The Rapidian

"Cup of Life" takes a closer look at coffee

Bitter End employee Alysha Lach's ArtPrize entry investigates people's relationship to coffee
Underwriting support from:

Alysha Lach, a local student, is entering ArtPrize this year with a series of 365 individual illustrations that document the various ways coffee factors into daily life. The piece is called "Cup of Life" and Lach, an employee at The Bitter End Coffee House where the piece is being displayed, says the inspiration stemmed largely from the graveyard shifts she works at the coffee shop.

“The idea formed during one of my shifts at the coffeehouse at three in the morning,” Lach explains. She originally toyed with several concepts, but eventually landed on the idea of multiple pieces forming a greater installation. “The idea evolved into an installation piece, using the old walls of the coffeehouse as a backdrop rather than a frame, to allow the pieces to flow more naturally in an interesting way.”

Each piece is the size of the bottom of a coffee cup, and the only color used on these otherwise black and white illustrations comes from coffee itself. Each piece is also framed by a coffee ring, which lends an almost aged quality to the work. The feeling it creates is sort of like the illustrations were left behind after each individual cup of coffee was finished.

While some of the drawings just show a single cup of coffee or a method for brewing it, the majority depict the coffee as it relates to the people drinking it.

“A large portion of them are regular customers in a “portrait” style,” Lach says of the illustrations. “I love sequence, I love narrative. I love that the illustrations have taken on a “graphic” quality and embrace imperfections, like they came from their own comic.”

Lach says having the series housed at Bitter End contributes vitally to the overall meaning of the piece.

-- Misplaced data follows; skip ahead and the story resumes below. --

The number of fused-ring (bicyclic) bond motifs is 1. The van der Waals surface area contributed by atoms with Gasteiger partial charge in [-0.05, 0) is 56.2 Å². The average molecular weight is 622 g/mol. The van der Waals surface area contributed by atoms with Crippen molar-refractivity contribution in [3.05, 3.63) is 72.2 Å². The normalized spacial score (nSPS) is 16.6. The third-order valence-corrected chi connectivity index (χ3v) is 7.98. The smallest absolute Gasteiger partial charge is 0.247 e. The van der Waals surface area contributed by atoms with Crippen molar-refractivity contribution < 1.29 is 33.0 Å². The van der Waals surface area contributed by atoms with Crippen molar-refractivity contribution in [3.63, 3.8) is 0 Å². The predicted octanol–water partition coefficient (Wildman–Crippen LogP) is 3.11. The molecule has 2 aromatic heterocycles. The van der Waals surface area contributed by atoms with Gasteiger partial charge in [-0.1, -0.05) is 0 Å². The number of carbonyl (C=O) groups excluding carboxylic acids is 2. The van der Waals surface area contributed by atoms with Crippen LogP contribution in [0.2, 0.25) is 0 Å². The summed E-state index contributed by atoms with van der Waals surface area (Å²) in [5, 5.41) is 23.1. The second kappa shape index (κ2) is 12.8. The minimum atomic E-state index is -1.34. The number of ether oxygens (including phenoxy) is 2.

“The venue is the center of the inspiration for the piece. As the feel changes through the day and into the night, so does the way people enjoy coffee.”

Though there have been some hiccups during the installation phase of the piece, Lach has kept a level head and improvised.

“Fortunately this is the type of competition where there is leniency for the unpredictable,” she says. “More often than not the buzz it produces is more entertaining for the voters anyway.”

Her entry for ArtPrize has also provided an opportunity for Lach to grow as an artist and develop some new strengths. “I am accustomed to realism in my illustration, and it was really nice to work outside of my comfort zone and illustrate something more free-form and expressive.”

The Bitter End will be hosting a reception for the piece on Saturday, September 29 from noon to 5 p.m., and Lach will be there, sketching a couple more pieces to add to the series.
 

The Rapidian, a program of the 501(c)3 nonprofit Community Media Center, relies on the community’s support to help cover the cost of training reporters and publishing content.

We need your help.

If each of our readers and content creators who values this community platform help support its creation and maintenance, The Rapidian can continue to educate and facilitate a conversation around issues for years to come.

Please support The Rapidian and make a contribution today.

Comments, like all content, are held to The Rapidian standards of civility and open identity as outlined in our Terms of Use and Values Statement. We reserve the right to remove any content that does not hold to these standards.

Comments

 Great idea for a project.  I'm always a bit too sleepy for conversation in the morning,but Alysha is great

Browse